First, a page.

Default Rate

Helicopter Money - The Biggest Fed Power Grab Yet

The Cleveland Fed’s Loretta Mester is a clueless apparatchik and Fed lifer, who joined the system in 1985 fresh out of Barnard and Princeton and has imbibed in its Keynesian groupthink and institutional arrogance ever since. So it’s not surprising that she was out flogging - albeit downunder in Australia - the next step in the Fed’s rolling coup d’ etat...“So it’s my view that [helicopter money] would be sort of the next step if we ever found ourselves in a situation where we wanted to be more accommodative." It’s the ultimate in 'something for nothing' economics.

"Our Monetary Humpty-Dumpty Is Heading For A Great Fall" - Teetering On The Eccles Building Wall

So for the third time this century, a business cycle contraction will come without warning from the Fed. Once again the Kool-Aid drinking perma-bulls, day traders and robo-machines will be bloodied as they stampede for the exit ramps. But it is the main street homegamers, who have been lured back into the casino for the third time this century, that will suffer devastating losses yet another time. Indeed, if there were even a modicum of honesty left in the Eccles Building it would be warning about the weakening trends in the US economy, not cheerleading about fleeting and superficial signs of improvement.

The Problem With Corporate Debt

There are actually two problems with corporate debt. One is that there is too much of it... the other is that a lot of it appears to be going sour.

Is Another Financial Crisis Coming: This Chart May Have The Answer

There is one chart that shows that underneath the placid surface of the S&P not all is well. The chart is the following, and demonstrates the substantial recent selloff in US bank stocks, which have been a near-flawless 'canary in the coalmine' ahead of major market inflection points, and which have successfully predicted most major crashes inthe past several decades. 

Goldman Prepares To Turn Bearish On Oil Again; Boosts 2016 Bond Default Target By 25%

"After a quiet Jan/Feb, E&P bankruptcies picked up steam in late 1Q ahead of spring borrowing base redeterminations. By our math, about $30bn of par value debt has defaulted in the HY E&P space YTD, representing about a 17% default rate. On the back of our bottom up analysis we are now raising our full year default forecast to 21% from 17% previously."

All Eyes On Yellen: Global Markets Flat On Dreadful Volumes, Oil Slides

In a world where fundamentals don't matter, everyone's attention will be on Janet Yellen who speaks at 1:15pm today in Harvard, hoping to glean some more hints about the Fed's intentionas and next steps, including a possible rate hike in June or July. And with a long holiday in both the US and UK (US bond market closes at 2pm today), it is no surprise overnight trading volumes have been dreadful, helping keep global equities poised for the highest close in three weeks; this won't change unless Yellen says something that would disrupt the calm that’s settled over financial markets.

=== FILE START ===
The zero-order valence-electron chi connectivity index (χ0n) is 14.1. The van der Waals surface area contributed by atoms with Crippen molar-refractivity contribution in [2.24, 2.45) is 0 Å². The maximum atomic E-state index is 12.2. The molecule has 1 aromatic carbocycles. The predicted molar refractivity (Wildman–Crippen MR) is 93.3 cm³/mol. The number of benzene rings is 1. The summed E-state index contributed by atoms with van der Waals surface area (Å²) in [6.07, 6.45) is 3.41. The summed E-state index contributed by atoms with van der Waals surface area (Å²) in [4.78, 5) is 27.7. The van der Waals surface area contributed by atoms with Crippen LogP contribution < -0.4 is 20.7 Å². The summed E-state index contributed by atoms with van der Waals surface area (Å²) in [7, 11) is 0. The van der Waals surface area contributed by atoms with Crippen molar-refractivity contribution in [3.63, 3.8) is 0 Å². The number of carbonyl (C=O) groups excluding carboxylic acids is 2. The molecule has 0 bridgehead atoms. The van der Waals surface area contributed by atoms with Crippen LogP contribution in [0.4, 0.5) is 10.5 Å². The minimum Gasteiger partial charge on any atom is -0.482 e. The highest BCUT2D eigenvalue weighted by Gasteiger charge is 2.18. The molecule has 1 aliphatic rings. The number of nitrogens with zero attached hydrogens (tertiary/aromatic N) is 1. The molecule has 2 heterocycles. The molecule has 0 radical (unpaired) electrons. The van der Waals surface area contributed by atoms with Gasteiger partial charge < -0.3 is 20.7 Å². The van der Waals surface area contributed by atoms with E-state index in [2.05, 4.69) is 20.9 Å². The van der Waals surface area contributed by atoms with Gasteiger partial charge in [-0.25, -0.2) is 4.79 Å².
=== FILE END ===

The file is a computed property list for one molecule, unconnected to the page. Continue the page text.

US Futures, European Stocks Drop As USDJPY Tumbles

One day after the biggest jump in stocks in two months on what has still been an undetermined catalyst, overnight global equities did a U-turn with European stocks falling toward a one-month low and U.S. stock index futures declining, as crude oil dropped toward $44 a barrel. A driver the move lower was a sharp reversal in the USDJPY which dropped 100 pips from yesterday's highs which took places just as Goldman predicted the USDJPY has finally bottomed, facilitated by a weaker dollar (also following a Goldman report yesterday forecasting the USD was about to surge).

"The High Yield Bond Rally Won't Last" BofAML's 9 Reasons To Sell Any Strength In Junk

BofAML's Mike Cantopoulos' distaste for corporate fundamentals, displeasure with the efficacy of QE and easy monetary policy on spurring growth and inflation, and concerns that a further deterioration in credit conditions will create deeper economic troubles not appreciated by many have left credit markets with poor default adjusted valuations and little room to absorb a negative shock. He highlights nine key reasons below why BofAML believes this rally won't last (and in fact may have already seen its end).

Knave Dave's picture

Central bankers have the unchaperoned power to create the greatest fortunes ever known to mankind at will and to invest that money wherever they want. With trillions of dollars at their disposal and trillions more whenever they want to conjure it into existence, what is to stop them from controlling the oil market just as they have stocks and bonds?

Every Time This Has Happened, A Recession Followed

As of today, we now have three consecutive quarters of tightening lending standards. In fact, based on the latest survey, net lending standards tightened even more than during Q4 as shown in the chart below, and are now the tightest on net since the financial crisis. Needless to say, if a recession and a default cycle has always followed two quarters of tighter lending conditions, three quarters does not make it better.

The Energy Junk Bond Default Rate Just Hit An All Time High

Following this weekend's bankruptcies of Ultra Petroleum and Midstate Petroleum which added $3.1 billion to the mushrooming high-yield energy bond default volume tally, in addition to the $1.5 billion of credit facility defaults, the energy high-yield default has soared to a record 13% rate, surpassing the 9.7% mark set in 1999, according to Fitch Ratings.